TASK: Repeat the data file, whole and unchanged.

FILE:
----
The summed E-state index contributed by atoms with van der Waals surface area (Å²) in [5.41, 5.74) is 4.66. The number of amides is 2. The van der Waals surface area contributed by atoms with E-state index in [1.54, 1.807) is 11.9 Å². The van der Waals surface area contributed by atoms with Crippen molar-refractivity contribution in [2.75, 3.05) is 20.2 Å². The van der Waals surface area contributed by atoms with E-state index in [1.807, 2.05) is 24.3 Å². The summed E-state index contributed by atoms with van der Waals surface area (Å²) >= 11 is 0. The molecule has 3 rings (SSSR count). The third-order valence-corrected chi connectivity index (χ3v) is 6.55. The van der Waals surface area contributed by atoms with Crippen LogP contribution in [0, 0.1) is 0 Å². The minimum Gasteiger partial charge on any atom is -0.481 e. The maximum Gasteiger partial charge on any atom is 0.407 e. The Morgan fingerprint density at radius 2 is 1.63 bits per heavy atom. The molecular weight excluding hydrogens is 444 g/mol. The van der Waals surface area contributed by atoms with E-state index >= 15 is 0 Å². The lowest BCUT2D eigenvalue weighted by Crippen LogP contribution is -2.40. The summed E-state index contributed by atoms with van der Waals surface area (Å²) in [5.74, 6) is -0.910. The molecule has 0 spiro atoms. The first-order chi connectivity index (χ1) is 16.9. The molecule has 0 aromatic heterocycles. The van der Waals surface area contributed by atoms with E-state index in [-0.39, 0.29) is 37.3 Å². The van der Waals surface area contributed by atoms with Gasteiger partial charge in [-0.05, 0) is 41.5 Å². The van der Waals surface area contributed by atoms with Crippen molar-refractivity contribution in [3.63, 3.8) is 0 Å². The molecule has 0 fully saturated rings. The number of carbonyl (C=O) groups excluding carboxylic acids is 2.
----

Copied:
The summed E-state index contributed by atoms with van der Waals surface area (Å²) in [5.41, 5.74) is 4.66. The number of amides is 2. The van der Waals surface area contributed by atoms with E-state index in [1.54, 1.807) is 11.9 Å². The van der Waals surface area contributed by atoms with Crippen molar-refractivity contribution in [2.75, 3.05) is 20.2 Å². The van der Waals surface area contributed by atoms with E-state index in [1.807, 2.05) is 24.3 Å². The summed E-state index contributed by atoms with van der Waals surface area (Å²) >= 11 is 0. The molecule has 3 rings (SSSR count). The third-order valence-corrected chi connectivity index (χ3v) is 6.55. The van der Waals surface area contributed by atoms with Crippen LogP contribution in [0, 0.1) is 0 Å². The minimum Gasteiger partial charge on any atom is -0.481 e. The maximum Gasteiger partial charge on any atom is 0.407 e. The Morgan fingerprint density at radius 2 is 1.63 bits per heavy atom. The molecular weight excluding hydrogens is 444 g/mol. The van der Waals surface area contributed by atoms with E-state index >= 15 is 0 Å². The lowest BCUT2D eigenvalue weighted by Crippen LogP contribution is -2.40. The summed E-state index contributed by atoms with van der Waals surface area (Å²) in [5.74, 6) is -0.910. The molecule has 0 spiro atoms. The first-order chi connectivity index (χ1) is 16.9. The molecule has 0 aromatic heterocycles. The van der Waals surface area contributed by atoms with E-state index in [-0.39, 0.29) is 37.3 Å². The van der Waals surface area contributed by atoms with Gasteiger partial charge in [-0.05, 0) is 41.5 Å². The van der Waals surface area contributed by atoms with Crippen molar-refractivity contribution in [3.63, 3.8) is 0 Å². The molecule has 0 fully saturated rings. The number of carbonyl (C=O) groups excluding carboxylic acids is 2.